He had a scintillating 1982 indoor season, establishing world records at 50 yards ( 5.22 s), 60 yards (6.09 s), and 55 metres (6.10 s).[4][14] Floyd's top performance in the 100 m occurred on June 5, 1982, when winning the 1982 NCAA 100 m title in Provo, Utah, where he clocked 10.03. This was the NCAA meet record until 1990.[1][15]

Floyd in 1983 retired from track and field to try his luck at American football in the National Football League (NFL). At the time he has stated he felt he lacked the necessary motivation required to continue his sprinting career and try for another Olympics.[16]

He achieved little success with American football - he was dropped by the Atlanta Falcons, then by the Los Angeles Express of the United States Football League (USFL), and then failed to make the cut with the Houston Oilers. So in 1987 he successfully fought for the right to run again as an athlete.[17]


Floyd was ranked among the best in the US and the world in the 100 m sprint events over the period 1980 to 1987, according to the votes of the experts of Track and Field News.[18][19]

Floyd also showed early promise as 200 m runner, and in 1981 was ranked seventh in the world and fifth in the US by those same experts of Track and Field News.[20][21]

100 meters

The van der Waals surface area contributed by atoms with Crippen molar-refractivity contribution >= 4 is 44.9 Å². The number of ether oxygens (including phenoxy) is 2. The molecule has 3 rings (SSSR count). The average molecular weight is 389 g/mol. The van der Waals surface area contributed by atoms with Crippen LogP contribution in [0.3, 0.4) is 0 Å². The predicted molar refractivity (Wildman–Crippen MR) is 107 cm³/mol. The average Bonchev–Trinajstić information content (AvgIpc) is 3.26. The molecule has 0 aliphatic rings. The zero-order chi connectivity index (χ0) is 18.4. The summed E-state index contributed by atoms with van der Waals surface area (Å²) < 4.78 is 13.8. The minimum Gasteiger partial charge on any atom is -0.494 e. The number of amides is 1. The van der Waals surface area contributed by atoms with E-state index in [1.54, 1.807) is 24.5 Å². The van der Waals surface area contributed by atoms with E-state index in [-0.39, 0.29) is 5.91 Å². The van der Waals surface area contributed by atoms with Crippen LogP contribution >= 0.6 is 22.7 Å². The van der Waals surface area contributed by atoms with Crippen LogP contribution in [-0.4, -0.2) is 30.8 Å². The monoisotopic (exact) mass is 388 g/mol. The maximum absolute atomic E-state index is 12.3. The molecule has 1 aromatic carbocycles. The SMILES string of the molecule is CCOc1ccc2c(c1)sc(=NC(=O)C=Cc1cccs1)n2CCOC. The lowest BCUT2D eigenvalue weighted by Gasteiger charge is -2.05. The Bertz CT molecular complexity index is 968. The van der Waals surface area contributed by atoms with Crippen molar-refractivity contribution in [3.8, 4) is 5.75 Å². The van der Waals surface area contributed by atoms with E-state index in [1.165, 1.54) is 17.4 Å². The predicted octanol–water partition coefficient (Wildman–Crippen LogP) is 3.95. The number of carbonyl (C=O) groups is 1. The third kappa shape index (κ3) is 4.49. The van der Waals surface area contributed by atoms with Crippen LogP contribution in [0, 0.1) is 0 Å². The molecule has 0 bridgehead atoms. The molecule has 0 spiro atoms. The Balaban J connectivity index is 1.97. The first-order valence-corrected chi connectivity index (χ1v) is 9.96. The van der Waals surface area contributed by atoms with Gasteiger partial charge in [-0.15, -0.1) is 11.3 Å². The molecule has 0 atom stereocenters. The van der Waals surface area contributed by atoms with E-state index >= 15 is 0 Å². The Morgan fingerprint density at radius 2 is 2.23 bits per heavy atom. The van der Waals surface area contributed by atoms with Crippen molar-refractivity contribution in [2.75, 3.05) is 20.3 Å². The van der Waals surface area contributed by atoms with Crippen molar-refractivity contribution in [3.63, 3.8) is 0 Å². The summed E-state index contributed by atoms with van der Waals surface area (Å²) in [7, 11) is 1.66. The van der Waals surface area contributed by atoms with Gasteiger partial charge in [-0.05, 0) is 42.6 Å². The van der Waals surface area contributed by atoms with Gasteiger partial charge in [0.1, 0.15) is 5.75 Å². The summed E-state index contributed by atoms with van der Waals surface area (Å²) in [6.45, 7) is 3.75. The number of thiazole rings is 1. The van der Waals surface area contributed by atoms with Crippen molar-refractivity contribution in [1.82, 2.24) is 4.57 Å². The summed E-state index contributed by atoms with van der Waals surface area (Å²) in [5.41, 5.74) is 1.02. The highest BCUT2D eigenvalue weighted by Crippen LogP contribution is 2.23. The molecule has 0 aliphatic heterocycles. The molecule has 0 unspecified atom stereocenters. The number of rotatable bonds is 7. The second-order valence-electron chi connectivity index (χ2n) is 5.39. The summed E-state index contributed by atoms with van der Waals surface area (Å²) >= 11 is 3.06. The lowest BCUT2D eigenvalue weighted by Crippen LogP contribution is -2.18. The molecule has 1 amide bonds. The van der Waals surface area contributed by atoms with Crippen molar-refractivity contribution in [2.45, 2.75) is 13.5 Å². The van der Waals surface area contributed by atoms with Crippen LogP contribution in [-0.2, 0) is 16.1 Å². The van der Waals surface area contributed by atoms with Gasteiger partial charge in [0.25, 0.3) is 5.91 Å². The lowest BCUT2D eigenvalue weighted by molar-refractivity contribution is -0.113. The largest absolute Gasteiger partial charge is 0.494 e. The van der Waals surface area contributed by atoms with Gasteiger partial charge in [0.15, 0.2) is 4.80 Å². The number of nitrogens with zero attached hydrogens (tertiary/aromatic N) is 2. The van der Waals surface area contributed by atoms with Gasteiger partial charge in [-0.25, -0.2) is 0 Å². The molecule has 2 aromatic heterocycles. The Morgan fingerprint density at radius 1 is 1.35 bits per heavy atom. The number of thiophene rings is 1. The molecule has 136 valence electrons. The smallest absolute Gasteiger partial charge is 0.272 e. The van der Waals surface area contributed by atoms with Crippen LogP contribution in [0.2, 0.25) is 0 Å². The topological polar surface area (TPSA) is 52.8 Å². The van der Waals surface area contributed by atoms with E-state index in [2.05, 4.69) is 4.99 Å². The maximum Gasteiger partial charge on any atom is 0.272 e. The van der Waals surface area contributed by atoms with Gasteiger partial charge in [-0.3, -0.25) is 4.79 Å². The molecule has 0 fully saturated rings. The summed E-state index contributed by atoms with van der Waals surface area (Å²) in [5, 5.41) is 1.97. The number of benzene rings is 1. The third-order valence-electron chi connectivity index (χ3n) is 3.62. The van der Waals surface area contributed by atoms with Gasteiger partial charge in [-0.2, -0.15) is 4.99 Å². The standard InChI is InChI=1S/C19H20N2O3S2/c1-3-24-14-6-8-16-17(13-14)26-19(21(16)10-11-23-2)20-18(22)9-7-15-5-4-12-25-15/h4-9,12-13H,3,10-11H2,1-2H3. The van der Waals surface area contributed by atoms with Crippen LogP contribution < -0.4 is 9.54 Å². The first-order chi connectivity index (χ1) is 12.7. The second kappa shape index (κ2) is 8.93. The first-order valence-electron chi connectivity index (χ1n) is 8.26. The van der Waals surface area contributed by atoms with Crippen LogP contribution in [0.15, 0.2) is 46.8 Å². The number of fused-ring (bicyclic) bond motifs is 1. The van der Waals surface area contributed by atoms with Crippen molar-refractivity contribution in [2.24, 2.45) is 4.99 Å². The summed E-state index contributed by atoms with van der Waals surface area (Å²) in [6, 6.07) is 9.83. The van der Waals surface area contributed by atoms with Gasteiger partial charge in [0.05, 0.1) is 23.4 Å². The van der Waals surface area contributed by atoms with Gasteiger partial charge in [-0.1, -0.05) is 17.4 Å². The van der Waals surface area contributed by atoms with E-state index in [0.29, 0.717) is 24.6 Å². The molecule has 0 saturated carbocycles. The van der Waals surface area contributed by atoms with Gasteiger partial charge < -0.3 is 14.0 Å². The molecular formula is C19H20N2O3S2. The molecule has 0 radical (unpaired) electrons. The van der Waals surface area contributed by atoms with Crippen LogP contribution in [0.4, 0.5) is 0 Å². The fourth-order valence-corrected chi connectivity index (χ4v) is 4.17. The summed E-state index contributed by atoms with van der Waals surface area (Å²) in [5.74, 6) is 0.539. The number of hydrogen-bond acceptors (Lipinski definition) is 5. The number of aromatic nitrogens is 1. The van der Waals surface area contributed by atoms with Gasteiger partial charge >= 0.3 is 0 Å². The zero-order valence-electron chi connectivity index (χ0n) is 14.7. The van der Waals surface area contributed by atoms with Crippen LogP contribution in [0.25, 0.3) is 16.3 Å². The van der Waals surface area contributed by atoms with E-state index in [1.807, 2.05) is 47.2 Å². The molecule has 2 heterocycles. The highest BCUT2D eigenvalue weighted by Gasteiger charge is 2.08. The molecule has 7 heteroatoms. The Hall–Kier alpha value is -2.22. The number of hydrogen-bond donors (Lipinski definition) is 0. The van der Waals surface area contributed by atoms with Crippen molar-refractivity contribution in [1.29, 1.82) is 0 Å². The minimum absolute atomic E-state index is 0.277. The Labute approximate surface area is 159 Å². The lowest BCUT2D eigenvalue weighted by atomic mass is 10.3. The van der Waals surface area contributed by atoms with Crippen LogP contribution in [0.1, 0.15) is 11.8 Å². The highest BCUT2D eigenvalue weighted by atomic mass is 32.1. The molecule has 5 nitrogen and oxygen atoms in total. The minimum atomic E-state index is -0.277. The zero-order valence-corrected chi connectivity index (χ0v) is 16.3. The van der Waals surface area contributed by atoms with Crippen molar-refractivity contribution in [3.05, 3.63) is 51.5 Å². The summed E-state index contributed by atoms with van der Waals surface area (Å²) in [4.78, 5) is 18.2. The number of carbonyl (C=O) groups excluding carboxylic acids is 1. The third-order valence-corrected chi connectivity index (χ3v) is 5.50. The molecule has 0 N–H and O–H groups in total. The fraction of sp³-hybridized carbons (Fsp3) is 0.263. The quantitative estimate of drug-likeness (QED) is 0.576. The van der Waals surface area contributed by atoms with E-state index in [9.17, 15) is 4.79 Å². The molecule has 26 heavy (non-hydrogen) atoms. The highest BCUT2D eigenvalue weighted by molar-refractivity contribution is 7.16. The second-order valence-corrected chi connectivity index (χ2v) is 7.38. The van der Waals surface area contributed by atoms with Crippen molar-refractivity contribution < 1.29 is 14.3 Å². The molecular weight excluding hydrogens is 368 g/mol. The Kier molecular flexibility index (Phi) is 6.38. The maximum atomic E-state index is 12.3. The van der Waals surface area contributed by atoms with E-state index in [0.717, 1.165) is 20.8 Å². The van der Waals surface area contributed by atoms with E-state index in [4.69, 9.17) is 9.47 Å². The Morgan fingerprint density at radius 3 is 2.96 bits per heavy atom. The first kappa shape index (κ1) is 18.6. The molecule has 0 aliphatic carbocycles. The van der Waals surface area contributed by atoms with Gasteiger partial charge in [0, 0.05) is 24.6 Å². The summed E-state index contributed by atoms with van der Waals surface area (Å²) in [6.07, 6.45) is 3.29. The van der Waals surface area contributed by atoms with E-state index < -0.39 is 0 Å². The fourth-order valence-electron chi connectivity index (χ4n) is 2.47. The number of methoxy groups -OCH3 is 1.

Year World rank US rank
1980 1st 1st
1981 5th 4th
1982 4th 4th
1983 - -
1984 - -
1985 - -
1986 - -
1987 10th 5th

Personal life

Floyd's wife, Delisa Walton-Floyd, was a former world-class middle-distance runner for Detroit-Mackenzie High School and the University of Tennessee. Walton-Floyd placed fifth in the 800 meter run at the 1988 Summer Olympics; her personal best (1:57.80) still ranks fifth all-time among American 800 meter runners.[22]

Stanley and Delisa have two daughters, Ebonie and Kalyn. Ebonie, who is coached by her father, was an NCAA All-American sprinter at the University of Houston; producing the fourth fastest 200 meters (22.32) in the world during 2007. By virtue of her sixth-place finish (400 meters) at the 2008 US Olympic Trials, Ebonie earned a position on the Olympic Team as a member of the 4x400 meter relay squad.[23] Younger sister, Kalyn Floyd, was a three-time All American sprinter for the University of Houston track team.[24]

Floyd was accepted into the Georgia Sports Hall of Fame in 1981 and the Albany Sports Hall of Fame in 2001.[3] After retiring again from athletics, Floyd became a police officer on the Houston Vice Squad. He is now retired from the police service and resides in Houston, Texas.[25]